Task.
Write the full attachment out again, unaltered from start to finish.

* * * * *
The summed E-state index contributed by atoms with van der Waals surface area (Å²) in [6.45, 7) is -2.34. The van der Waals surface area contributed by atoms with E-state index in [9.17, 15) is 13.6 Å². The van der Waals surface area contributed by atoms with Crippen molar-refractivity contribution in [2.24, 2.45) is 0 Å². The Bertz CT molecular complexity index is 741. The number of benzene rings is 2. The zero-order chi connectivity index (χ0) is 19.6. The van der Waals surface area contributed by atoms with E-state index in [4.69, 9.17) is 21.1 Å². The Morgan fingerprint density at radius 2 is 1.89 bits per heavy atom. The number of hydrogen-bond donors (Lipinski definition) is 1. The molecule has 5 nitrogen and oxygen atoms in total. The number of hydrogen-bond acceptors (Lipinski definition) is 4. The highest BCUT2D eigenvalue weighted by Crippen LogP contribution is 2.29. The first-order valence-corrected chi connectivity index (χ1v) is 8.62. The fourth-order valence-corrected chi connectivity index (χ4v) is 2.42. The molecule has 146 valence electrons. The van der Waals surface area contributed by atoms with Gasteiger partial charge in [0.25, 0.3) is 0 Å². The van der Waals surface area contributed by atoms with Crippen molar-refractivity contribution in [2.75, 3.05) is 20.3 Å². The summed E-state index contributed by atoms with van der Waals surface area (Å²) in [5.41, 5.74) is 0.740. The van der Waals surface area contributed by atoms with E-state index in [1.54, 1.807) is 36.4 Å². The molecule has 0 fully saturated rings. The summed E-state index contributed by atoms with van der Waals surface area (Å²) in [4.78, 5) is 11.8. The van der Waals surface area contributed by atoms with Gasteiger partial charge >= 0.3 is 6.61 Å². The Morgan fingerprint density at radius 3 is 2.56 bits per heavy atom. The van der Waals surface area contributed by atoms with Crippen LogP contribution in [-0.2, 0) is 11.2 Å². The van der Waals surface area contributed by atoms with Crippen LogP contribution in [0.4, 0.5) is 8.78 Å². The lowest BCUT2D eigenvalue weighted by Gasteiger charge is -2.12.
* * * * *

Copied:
The summed E-state index contributed by atoms with van der Waals surface area (Å²) in [6.45, 7) is -2.34. The van der Waals surface area contributed by atoms with E-state index in [9.17, 15) is 13.6 Å². The van der Waals surface area contributed by atoms with Crippen molar-refractivity contribution in [2.24, 2.45) is 0 Å². The Bertz CT molecular complexity index is 741. The number of benzene rings is 2. The zero-order chi connectivity index (χ0) is 19.6. The van der Waals surface area contributed by atoms with E-state index in [4.69, 9.17) is 21.1 Å². The Morgan fingerprint density at radius 2 is 1.89 bits per heavy atom. The number of hydrogen-bond donors (Lipinski definition) is 1. The molecule has 5 nitrogen and oxygen atoms in total. The number of hydrogen-bond acceptors (Lipinski definition) is 4. The highest BCUT2D eigenvalue weighted by Crippen LogP contribution is 2.29. The first-order valence-corrected chi connectivity index (χ1v) is 8.62. The fourth-order valence-corrected chi connectivity index (χ4v) is 2.42. The molecule has 146 valence electrons. The van der Waals surface area contributed by atoms with Gasteiger partial charge in [0.25, 0.3) is 0 Å². The van der Waals surface area contributed by atoms with Crippen molar-refractivity contribution in [2.75, 3.05) is 20.3 Å². The summed E-state index contributed by atoms with van der Waals surface area (Å²) in [5.41, 5.74) is 0.740. The van der Waals surface area contributed by atoms with E-state index in [1.54, 1.807) is 36.4 Å². The molecule has 0 fully saturated rings. The summed E-state index contributed by atoms with van der Waals surface area (Å²) in [4.78, 5) is 11.8. The van der Waals surface area contributed by atoms with Gasteiger partial charge >= 0.3 is 6.61 Å². The Morgan fingerprint density at radius 3 is 2.56 bits per heavy atom. The van der Waals surface area contributed by atoms with Crippen LogP contribution in [-0.2, 0) is 11.2 Å². The van der Waals surface area contributed by atoms with Crippen LogP contribution in [0.4, 0.5) is 8.78 Å². The lowest BCUT2D eigenvalue weighted by Gasteiger charge is -2.12.